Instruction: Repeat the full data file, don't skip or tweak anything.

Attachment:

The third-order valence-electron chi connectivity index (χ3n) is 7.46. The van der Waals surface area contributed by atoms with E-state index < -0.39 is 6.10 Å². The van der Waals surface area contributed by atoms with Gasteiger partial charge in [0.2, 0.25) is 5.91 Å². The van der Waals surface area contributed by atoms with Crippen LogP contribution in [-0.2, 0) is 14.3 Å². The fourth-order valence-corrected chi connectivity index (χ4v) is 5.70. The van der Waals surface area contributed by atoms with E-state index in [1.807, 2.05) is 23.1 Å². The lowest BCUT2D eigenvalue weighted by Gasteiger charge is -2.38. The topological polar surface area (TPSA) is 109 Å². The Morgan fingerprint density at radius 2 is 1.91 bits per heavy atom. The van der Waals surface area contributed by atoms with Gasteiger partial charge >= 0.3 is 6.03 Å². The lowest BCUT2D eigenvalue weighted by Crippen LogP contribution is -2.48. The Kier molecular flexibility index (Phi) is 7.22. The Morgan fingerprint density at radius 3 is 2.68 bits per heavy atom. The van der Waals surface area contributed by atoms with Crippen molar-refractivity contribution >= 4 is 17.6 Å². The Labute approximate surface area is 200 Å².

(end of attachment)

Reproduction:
The third-order valence-electron chi connectivity index (χ3n) is 7.46. The van der Waals surface area contributed by atoms with E-state index < -0.39 is 6.10 Å². The van der Waals surface area contributed by atoms with Gasteiger partial charge in [0.2, 0.25) is 5.91 Å². The van der Waals surface area contributed by atoms with Crippen LogP contribution in [-0.2, 0) is 14.3 Å². The fourth-order valence-corrected chi connectivity index (χ4v) is 5.70. The van der Waals surface area contributed by atoms with E-state index in [1.807, 2.05) is 23.1 Å². The lowest BCUT2D eigenvalue weighted by Gasteiger charge is -2.38. The topological polar surface area (TPSA) is 109 Å². The Morgan fingerprint density at radius 2 is 1.91 bits per heavy atom. The van der Waals surface area contributed by atoms with Gasteiger partial charge >= 0.3 is 6.03 Å². The lowest BCUT2D eigenvalue weighted by Crippen LogP contribution is -2.48. The Kier molecular flexibility index (Phi) is 7.22. The Morgan fingerprint density at radius 3 is 2.68 bits per heavy atom. The van der Waals surface area contributed by atoms with Crippen molar-refractivity contribution >= 4 is 17.6 Å². The Labute approximate surface area is 200 Å².